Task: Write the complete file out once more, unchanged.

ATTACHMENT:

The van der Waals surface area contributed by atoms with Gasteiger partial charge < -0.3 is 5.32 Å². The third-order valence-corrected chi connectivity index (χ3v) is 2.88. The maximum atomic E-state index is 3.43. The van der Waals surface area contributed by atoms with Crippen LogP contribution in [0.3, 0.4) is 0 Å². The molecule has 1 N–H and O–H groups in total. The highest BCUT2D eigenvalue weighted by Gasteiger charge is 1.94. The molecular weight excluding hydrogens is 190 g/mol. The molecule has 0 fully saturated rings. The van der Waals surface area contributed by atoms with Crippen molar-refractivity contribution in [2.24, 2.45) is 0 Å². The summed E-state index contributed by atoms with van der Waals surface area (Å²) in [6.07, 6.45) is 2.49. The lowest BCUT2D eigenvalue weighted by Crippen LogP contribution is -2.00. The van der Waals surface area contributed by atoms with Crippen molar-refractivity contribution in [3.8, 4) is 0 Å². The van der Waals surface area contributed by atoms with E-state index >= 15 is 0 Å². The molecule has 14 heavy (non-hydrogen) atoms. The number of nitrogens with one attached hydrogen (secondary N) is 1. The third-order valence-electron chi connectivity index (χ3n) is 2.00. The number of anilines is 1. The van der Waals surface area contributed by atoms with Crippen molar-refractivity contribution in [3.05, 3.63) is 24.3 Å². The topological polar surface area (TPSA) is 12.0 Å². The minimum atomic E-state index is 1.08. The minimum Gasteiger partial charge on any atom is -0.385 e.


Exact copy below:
The van der Waals surface area contributed by atoms with Gasteiger partial charge < -0.3 is 5.32 Å². The third-order valence-corrected chi connectivity index (χ3v) is 2.88. The maximum atomic E-state index is 3.43. The van der Waals surface area contributed by atoms with Crippen LogP contribution in [0.3, 0.4) is 0 Å². The molecule has 1 N–H and O–H groups in total. The highest BCUT2D eigenvalue weighted by Gasteiger charge is 1.94. The molecular weight excluding hydrogens is 190 g/mol. The molecule has 0 fully saturated rings. The van der Waals surface area contributed by atoms with Crippen molar-refractivity contribution in [2.24, 2.45) is 0 Å². The summed E-state index contributed by atoms with van der Waals surface area (Å²) in [6.07, 6.45) is 2.49. The lowest BCUT2D eigenvalue weighted by Crippen LogP contribution is -2.00. The van der Waals surface area contributed by atoms with Crippen molar-refractivity contribution in [3.8, 4) is 0 Å². The van der Waals surface area contributed by atoms with E-state index >= 15 is 0 Å². The molecule has 14 heavy (non-hydrogen) atoms. The number of nitrogens with one attached hydrogen (secondary N) is 1. The third-order valence-electron chi connectivity index (χ3n) is 2.00. The number of anilines is 1. The van der Waals surface area contributed by atoms with Crippen molar-refractivity contribution in [3.05, 3.63) is 24.3 Å². The topological polar surface area (TPSA) is 12.0 Å². The minimum atomic E-state index is 1.08. The minimum Gasteiger partial charge on any atom is -0.385 e.